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Looking forward to the most wonderful day of the year

Francis Farragher

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Benjamin Franklin: More use of daylight and less candles to be burned (1784).

Country Living with Francis Farragher

We’re always reminded in mid-January about the most depressing day of the year – this year it was identified as the 15th day of our first month, and duly picked up the title of Blue Monday.

Some bright spark has invented a mathematical equation to work out this exact January date every year, taking into account such factors as weather; your level of personal indebtedness; the time that has elapsed since Christmas; failed New Year’s resolutions and low motivational levels.

Somehow or another, there seems to have been a lot of those type of days knocking around through late-Winter and early-Spring with the dreariness factor being ably aided and abetted by spells of inclement weather.

Now, a time to let bygones be bygones and to look forward to what is in my humble opinion the most joyous day of the year, namely the last Sunday in March when we can all start to reclaim our lost evening light.

With the ever-rising path of the sun in the northern hemisphere sky, coupled with the time change at 1am on Sunday morning next (forward by one hour), our window of evening light takes a dramatic turn for the better.

On Sunday evening next, our sunset here in Galway will be almost 8pm giving a lighting-up of time of nearly 8.30pm and if we are blessed with a blue sky, the shreds of daylight could survive until nearly nine-o-clock.

And while we all rather dolefully observe how quickly time is passing when we remark that so-and-so is now nearly 10-years dead, there did seem to be a particular drudgery this year through January, February and the early days of March.

When our clocks go forward by one hour this Sunday morning, here in Ireland and across the UK we will actually be deviating from Greenwich Mean Time (GMT) by one hour as we slip into DST (Daylight Saving Time) or IST (Irish Standard Time) or BST (British Summer Time).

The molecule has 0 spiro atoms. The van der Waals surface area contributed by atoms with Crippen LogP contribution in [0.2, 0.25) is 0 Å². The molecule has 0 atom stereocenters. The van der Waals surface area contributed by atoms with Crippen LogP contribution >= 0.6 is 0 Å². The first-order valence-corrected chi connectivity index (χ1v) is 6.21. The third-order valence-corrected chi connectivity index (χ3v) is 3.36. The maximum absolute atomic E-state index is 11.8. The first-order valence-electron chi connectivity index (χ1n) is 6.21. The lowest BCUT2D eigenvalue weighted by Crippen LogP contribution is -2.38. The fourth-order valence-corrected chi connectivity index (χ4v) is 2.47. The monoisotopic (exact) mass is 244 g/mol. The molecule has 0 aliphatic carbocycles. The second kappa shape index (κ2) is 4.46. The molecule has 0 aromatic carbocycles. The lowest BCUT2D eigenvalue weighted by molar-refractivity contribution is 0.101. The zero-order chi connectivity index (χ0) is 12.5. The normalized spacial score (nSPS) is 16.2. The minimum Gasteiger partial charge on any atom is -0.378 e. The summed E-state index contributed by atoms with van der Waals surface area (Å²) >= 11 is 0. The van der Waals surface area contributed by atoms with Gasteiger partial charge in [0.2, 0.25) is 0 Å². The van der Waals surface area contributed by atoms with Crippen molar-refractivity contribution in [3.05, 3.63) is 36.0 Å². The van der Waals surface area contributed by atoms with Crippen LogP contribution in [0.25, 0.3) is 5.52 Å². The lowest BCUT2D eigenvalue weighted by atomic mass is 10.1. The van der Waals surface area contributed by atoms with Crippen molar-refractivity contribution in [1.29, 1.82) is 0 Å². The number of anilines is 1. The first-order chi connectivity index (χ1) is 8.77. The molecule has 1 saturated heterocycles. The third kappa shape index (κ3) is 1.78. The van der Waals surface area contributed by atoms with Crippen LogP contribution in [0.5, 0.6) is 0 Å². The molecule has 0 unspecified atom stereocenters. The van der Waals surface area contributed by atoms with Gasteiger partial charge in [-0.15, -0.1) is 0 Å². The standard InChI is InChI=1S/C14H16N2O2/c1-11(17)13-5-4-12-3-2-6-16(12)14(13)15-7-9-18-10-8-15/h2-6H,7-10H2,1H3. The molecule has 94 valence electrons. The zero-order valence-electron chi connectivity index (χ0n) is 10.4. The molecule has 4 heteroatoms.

For more, read this week’s Connacht Tribune.

 

Country Living

Seeking out little solaces from gloom of November

Francis Farragher

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Advent is on the way in what has turned out to be a full year of penance!

Country Living with Francis Farragher

NOVEMBER is probably one of those months that’s akin to Patrick Kavanagh’s famous line on dandelions ‘growing on headlands, showing their unloved hearts to everyone’.  I’ve yet to meet someone who told me that November was their favourite month of the year, but like the dandelions, it won’t go away and despite the efforts of rugby people to give in an autumn status in terms of titling their international games, for me it will always be that time of darkest Winter.

Mind you, it’s not so bad once you accept your lot with the month. The sunrises, whenever we’re lucky enough to see them under clearer skies, have now slunk back to after 8 o’clock, while each evening the sun’s indecent haste to retreat often ushers in darkness shortly after 4pm.

Our current predicament hasn’t been helped by what’s going around us and by the greyness of the weather, so overall it is a bit of a battle to ease the gloom of November. However, in the midst of all those dark clouds, for those of us who are fortunate enough to have shelter from the elements and who can sit in front of a glowing turf fire, the month does have its little consolations.

Gone are the long evenings when the ‘to do list’ of outdoor chores stretched all the way up to double digits; and now at least there’s the consolation of not feeling one ounce of guilt at getting comfy on an armchair, opening a bottle of Peroni, and listening to the Atlantic tempests belting against the windows.

For those of us lucky (or unlucky) enough to have an interest in sport, there are some real television treats like the hurling and football championships (admittedly not much of a consolation last weekend if you’re of maroon extraction); the Masters’ golf from Augusta; and the rather less-attractive sight of our Irish soccer team getting a mauling from the ‘Auld Enemy’ at Wembley.

For more, read this week’s Connacht Tribune.

Get the Connacht Tribune Live app

The Connacht Tribune Live app is the home of everything that is happening in Galway City and county. It’s completely FREE and features all the latest news, sport and information on what’s on in your area. Click HERE to download it for iPhone and iPad from Apple’s App Store, or HERE to get the Android Version from Google Play.

 

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Country Living

Picking out 10 ‘kinda good things’ from our misfortunes

Francis Farragher

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I’VE tried and it’s not been easy – to come up with ten ‘good things’ (the term is used very loosely) – about our current coronavirus predicament.  We are being avalanched with a barrage of rules, regulations, lectures and dire predictions for our future welfare, but in the midst of all the debris, here is my Top 10, of ‘kinda good things’ that I’ve managed to scratch out of Pandemic 2020.